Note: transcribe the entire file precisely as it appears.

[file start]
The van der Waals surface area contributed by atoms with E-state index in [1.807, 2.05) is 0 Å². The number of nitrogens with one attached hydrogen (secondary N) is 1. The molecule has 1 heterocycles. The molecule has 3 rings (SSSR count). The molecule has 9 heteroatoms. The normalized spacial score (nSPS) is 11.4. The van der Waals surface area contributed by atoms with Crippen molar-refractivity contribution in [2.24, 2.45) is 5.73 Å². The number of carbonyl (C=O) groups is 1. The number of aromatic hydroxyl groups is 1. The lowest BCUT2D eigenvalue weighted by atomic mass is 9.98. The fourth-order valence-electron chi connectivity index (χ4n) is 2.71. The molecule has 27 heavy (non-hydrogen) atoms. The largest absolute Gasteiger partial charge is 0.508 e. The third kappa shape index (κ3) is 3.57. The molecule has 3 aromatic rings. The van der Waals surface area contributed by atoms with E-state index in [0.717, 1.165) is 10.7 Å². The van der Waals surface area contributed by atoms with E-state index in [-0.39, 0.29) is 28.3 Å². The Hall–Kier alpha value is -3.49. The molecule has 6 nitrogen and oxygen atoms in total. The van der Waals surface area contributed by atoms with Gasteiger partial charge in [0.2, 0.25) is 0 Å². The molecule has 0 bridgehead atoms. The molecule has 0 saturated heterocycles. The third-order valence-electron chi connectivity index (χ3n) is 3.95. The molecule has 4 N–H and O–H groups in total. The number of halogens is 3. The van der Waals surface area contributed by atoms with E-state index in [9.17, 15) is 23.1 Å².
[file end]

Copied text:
The van der Waals surface area contributed by atoms with E-state index in [1.807, 2.05) is 0 Å². The number of nitrogens with one attached hydrogen (secondary N) is 1. The molecule has 1 heterocycles. The molecule has 3 rings (SSSR count). The molecule has 9 heteroatoms. The normalized spacial score (nSPS) is 11.4. The van der Waals surface area contributed by atoms with Crippen molar-refractivity contribution in [2.24, 2.45) is 5.73 Å². The number of carbonyl (C=O) groups is 1. The number of aromatic hydroxyl groups is 1. The lowest BCUT2D eigenvalue weighted by atomic mass is 9.98. The fourth-order valence-electron chi connectivity index (χ4n) is 2.71. The molecule has 27 heavy (non-hydrogen) atoms. The largest absolute Gasteiger partial charge is 0.508 e. The third kappa shape index (κ3) is 3.57. The molecule has 3 aromatic rings. The van der Waals surface area contributed by atoms with E-state index in [0.717, 1.165) is 10.7 Å². The van der Waals surface area contributed by atoms with E-state index in [-0.39, 0.29) is 28.3 Å². The Hall–Kier alpha value is -3.49. The molecule has 6 nitrogen and oxygen atoms in total. The van der Waals surface area contributed by atoms with Gasteiger partial charge in [0.2, 0.25) is 0 Å². The molecule has 0 bridgehead atoms. The molecule has 0 saturated heterocycles. The third-order valence-electron chi connectivity index (χ3n) is 3.95. The molecule has 4 N–H and O–H groups in total. The number of halogens is 3. The van der Waals surface area contributed by atoms with E-state index in [9.17, 15) is 23.1 Å².